Content thumbnail Partnering for Performance Part 3

Establishing information strategy, architecture and processes Four success factors for CFO-CIO collaboration on “In a business with lots of business units (BUs), a lack of alignment on shared information strategy, architecture and processes priorities results in a focus on differing BU-driven agendas and it quickly becomes inefficient and expensive,” says Ashton. “Having the CFO’s help to 1. Swap seats support how the BUs think about IT investment is important. It means the CIO Christine Ashton, Senior Vice President for Technology at Thomson Reuters, is not the only person challenging the businesses to simplify or standardize, argues that CFOs and CIOs have very different perspectives on information for example. You’re drawing on the strengths of the CFO network to strike a strategy. She believes that they need to understand each other’s view as the better balance between what’s best for the health of the corporation overall first step toward alignment. and the operational efficiency of the BUs.” “There’s a dichotomy between what CFOs want and the on-the-ground 2. Commit to creating a single version of the truth complexity,” says Ashton. “In any large business, there are many, many What does good alignment look like? In most cases, organizations should be thousands of transactions. From all of that data, the CFO wants to see the moving toward a common source of data for both reporting and analytics. numbers at the top of the pyramid, the ones they need to worry about over, Doing this provides organizations with the opportunity to move from a say, the next three years and to know that everything is in compliance. If reporting-centric approach to an analytics-centric one. you’re a CIO, that’s not what you’re dealing with: the situation isn’t that black Ryerkerk believes that the benefits of this approach are significant. and white. We have to build a better bridge from one world to the other.” However, the value of the relationship also stems from this diversity. Ashton “When you move towards in-memory processing like SAP HANA, in theory argues that the CFO should use their position and objective view across the you could build a single database for your entire enterprise where all data business to help the organization determine its IT priorities. only exists at one time in one place,” says Ryerkerk. “While this level of consolidation is unlikely, the ability to simplify, take advantage of new tools, and move towards real time analytics is still very significant.” “ There’s a dichotomy between what CFOs want and Christian Mertin, EY’s Finance Performance Improvement Advisory Leader for the on-the-ground complexity.” EMEIA, also believes that such innovative new technologies can play a key role in transforming the finance function. Christine Ashton, Senior Vice President for Technology, “In the future, new technologies, such as in-memory computing, will Thomson Reuters dramatically change the processes and role of the finance function,” says Mertin. “A single, central data architecture will enable better end-to-end decision-making, will drastically lower cost of ownership and will increase data accuracy. It’s vital that CFOs gain an understanding of these technologies and work closely with CIOs to assess their implications.” Partnering for performance Part 3: the CFO and the CIO 25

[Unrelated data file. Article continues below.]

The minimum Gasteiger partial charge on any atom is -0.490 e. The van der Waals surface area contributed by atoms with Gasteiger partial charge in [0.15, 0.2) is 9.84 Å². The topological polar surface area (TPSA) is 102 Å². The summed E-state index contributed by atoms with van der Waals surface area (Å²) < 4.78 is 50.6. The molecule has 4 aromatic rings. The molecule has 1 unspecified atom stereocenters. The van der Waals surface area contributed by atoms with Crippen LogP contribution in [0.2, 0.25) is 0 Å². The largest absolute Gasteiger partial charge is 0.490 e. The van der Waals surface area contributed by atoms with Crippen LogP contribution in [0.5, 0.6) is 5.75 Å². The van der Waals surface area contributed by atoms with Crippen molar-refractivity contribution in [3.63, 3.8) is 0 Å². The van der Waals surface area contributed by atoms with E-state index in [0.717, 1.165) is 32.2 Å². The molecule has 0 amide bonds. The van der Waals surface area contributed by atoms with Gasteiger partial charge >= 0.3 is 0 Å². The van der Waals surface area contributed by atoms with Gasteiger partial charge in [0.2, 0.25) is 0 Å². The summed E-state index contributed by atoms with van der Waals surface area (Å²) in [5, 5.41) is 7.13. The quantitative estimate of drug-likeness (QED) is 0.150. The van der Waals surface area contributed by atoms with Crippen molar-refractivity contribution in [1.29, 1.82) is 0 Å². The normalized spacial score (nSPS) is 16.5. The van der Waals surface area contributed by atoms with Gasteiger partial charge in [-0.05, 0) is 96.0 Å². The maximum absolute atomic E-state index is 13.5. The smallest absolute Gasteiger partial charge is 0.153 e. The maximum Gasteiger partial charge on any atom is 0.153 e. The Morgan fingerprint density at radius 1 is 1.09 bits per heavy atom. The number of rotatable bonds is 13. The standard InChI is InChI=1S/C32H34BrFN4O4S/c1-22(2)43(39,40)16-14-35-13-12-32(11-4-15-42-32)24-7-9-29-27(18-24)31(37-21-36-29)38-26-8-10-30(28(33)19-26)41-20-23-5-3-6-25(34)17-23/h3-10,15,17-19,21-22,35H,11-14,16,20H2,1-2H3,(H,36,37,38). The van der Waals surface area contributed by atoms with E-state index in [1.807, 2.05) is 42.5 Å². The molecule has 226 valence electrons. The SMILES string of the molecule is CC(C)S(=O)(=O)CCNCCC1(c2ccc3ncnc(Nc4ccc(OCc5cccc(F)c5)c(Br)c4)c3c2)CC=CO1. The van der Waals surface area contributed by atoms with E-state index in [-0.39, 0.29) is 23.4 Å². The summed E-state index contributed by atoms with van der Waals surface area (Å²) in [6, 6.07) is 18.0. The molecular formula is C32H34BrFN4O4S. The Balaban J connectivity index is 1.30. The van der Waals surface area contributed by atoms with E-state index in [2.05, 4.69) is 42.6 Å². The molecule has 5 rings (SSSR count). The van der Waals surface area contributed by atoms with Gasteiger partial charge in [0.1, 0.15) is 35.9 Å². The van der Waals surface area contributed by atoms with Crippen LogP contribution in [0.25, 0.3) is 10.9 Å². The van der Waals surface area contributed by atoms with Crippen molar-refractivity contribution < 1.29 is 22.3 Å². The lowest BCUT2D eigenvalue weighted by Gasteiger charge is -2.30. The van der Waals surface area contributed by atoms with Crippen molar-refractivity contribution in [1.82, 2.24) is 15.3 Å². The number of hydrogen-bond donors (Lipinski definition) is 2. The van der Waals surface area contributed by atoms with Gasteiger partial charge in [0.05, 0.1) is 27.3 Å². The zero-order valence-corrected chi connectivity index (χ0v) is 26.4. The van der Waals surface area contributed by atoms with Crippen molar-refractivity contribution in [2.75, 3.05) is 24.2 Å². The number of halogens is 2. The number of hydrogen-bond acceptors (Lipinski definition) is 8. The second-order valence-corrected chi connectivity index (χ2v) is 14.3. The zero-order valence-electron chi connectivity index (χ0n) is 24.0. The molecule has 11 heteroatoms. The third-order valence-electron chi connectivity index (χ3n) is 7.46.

Partnering for Performance Part 3 - Page 25 Partnering for Performance Part 3 Page 24 Page 26